Showing posts from August, 2009

No visible progress towards canonization of Oscar Romero

It has been almost a year since I blogged about the progress of canonization as a saint of the Roman Catholic church for martyred archbishop Oscar Romero. The website of America Magazine wonders why the delay: Jon Sobrino, the Spanish Jesuit theologian based in El Salvador, says the delay in the process of beatification of Oscar Romero is essentially political: namely, fear of its impact on the Vatican's relations with the Central-American state. The martyred Archbishop of San Salvador, gunned down at the altar in 1980 after denouncing injustices and army oppression, was formally accepted as a candidate for sainthood in 1997, when he was declared a "Servant of God". He survived a theological audit by the Congregation for the Doctrine of the Faith in 2005, and there was talk of beatification following swiftly -- especially if he was declared a martyr. But since then, it's all gone quiet. March next year will be the 30th anniversary of his martyrdom, but there's

Efforts to confront violence

A thousand or more university youth marched through the streets of San Salvador to demonstrate their rejction of violence plaguing the youth and all residents of El Salvador. The march was one of black and white -- marchers in white T-shirts were joined by 692 marchers in black to symbolize the 692 young people who are murdered every six months. The march proceeded from the campus of the University of Central America to the Salvador del Mundo monument. The youth delivered the following demands: That the government administration commit itself to work on public policies of citizen security and against violence. That the institutions charged with the administration of justice work with more commitment to eliminate impunity for crime. That an attorney general be named immediately so that the institution charged with investigating criminal acts does not continue leaderless for more time. That the posession and carrying of firearms be completely banned since their only purpose is to kill.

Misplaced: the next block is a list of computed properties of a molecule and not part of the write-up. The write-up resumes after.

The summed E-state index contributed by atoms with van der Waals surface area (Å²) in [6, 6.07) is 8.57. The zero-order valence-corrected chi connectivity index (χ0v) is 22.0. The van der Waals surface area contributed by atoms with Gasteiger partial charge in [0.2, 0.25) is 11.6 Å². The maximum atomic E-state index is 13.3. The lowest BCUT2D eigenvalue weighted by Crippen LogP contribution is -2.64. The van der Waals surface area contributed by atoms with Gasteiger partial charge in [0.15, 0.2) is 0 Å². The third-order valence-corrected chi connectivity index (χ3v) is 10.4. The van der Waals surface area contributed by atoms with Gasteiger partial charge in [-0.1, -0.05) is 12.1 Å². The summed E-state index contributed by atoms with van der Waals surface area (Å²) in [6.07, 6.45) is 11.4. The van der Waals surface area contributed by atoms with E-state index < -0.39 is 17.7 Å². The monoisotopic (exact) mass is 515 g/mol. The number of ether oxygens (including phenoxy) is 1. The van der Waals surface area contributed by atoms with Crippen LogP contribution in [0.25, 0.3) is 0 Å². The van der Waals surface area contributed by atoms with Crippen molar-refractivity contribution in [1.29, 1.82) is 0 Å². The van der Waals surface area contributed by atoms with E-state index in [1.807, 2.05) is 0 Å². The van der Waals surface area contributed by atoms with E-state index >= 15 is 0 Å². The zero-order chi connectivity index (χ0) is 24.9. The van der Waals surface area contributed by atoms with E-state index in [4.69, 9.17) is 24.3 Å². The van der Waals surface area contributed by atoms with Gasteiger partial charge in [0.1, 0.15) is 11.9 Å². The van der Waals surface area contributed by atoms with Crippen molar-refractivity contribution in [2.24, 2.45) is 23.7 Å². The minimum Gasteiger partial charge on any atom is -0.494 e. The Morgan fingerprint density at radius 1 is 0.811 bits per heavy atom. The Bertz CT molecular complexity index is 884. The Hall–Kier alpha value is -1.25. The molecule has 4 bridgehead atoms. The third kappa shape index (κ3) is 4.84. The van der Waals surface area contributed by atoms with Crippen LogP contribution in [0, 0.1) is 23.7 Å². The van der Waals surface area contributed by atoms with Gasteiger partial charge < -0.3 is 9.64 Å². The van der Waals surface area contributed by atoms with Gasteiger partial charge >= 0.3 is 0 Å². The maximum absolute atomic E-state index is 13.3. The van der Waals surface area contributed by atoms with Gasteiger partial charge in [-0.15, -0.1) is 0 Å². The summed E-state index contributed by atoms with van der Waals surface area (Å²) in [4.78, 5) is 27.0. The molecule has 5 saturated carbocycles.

Update on Alex Sanchez case

Two months ago, the executive director of the organization Homies Undidos, Alex Sanchez, was arrested on racketeering charges for his alleged role in a murder and other gang activities. The charges are difficult for many to believe since Homies Unidos works to help young men and women escape the gang lifestyle. National Public Radio broadcast an update on the Sanchez case this week: Federal prosecutors filed translated transcripts of wiretapped phone conversations in which Sanchez — reportedly also known as "Rebelde" or Rebel — allegedly gave orders to commit murder. As further evidence, prosecutors cite a photograph of Sanchez with a Mara Salvatrucha tattoo on his chest.... Federal authorities say they can't talk to the media as the case heads to trial. But it's clear they're counting on those wiretaps to help put Sanchez away. Meanwhile, Sanchez has supporters from around the world rallying for him. "I don't for a moment think, 'Wow, there must h

Photos of a hard life

The National Public Radio website has a photo slideshow of work by photographer Juan Carlos. His work shows a gritty side of the struggle in daily life for many in El Salvador: "Duro Blandito" (hard soft) is a type of cheese and, in popular Salvadoran speech, an oxymoron expressing the ambiguity of life. For Carlos, the phrase also conveys the difficulty of defining peace in a postwar era. The country had been defined by civil unrest for several decades, culminating in the 1980s and '90s in a civil war to overthrow a repressive government. Peace accords were finally signed in 1992, and with that came hope for the Salvadoran people. But El Salvador is still among the 10 poorest countries in Latin America. "In various parts of the country," Carlos says, "one can still catch sight of the stillness of time." That is, those regions have remained socio-economically stagnant for the past three decades. While things are changing slowly for Salvadorans, daily

Gilberto Soto case reopened in El Salvador

The legal case over the murder of Salvadoran-American Teamster organizer Gilberto Soto is being reopened . From Mike Hitchens' blog : Recently elected Salvadoran President Mauricio Funes ordered the reopening of the case following requests from labor and government officials to follow through on his promise to strengthen the judicial system and crack down on crime in El Salvador by bringing Soto's murderers to justice. "President Funes has taken an important first step in strengthening human rights in El Salvador," [Teamster President James] Hoffa said. "The violence against trade unionists in El Salvador and across Central and South America has been allowed to go unchecked for far too long. Gilberto Soto's murderers must not be allowed to remain free if the Salvadoran government seeks to make significant strides in strengthening democratic institutions."... In an interview with a Salvadoran newspaper, former Salvadoran Human Rights Ombudswoman Beatri

Solar panels bring electricity to the poor

This YouTube video from La Prensa shows a project where solar panels are bringing electricity for the first time to some poor households in a section of Apopa, El Salvador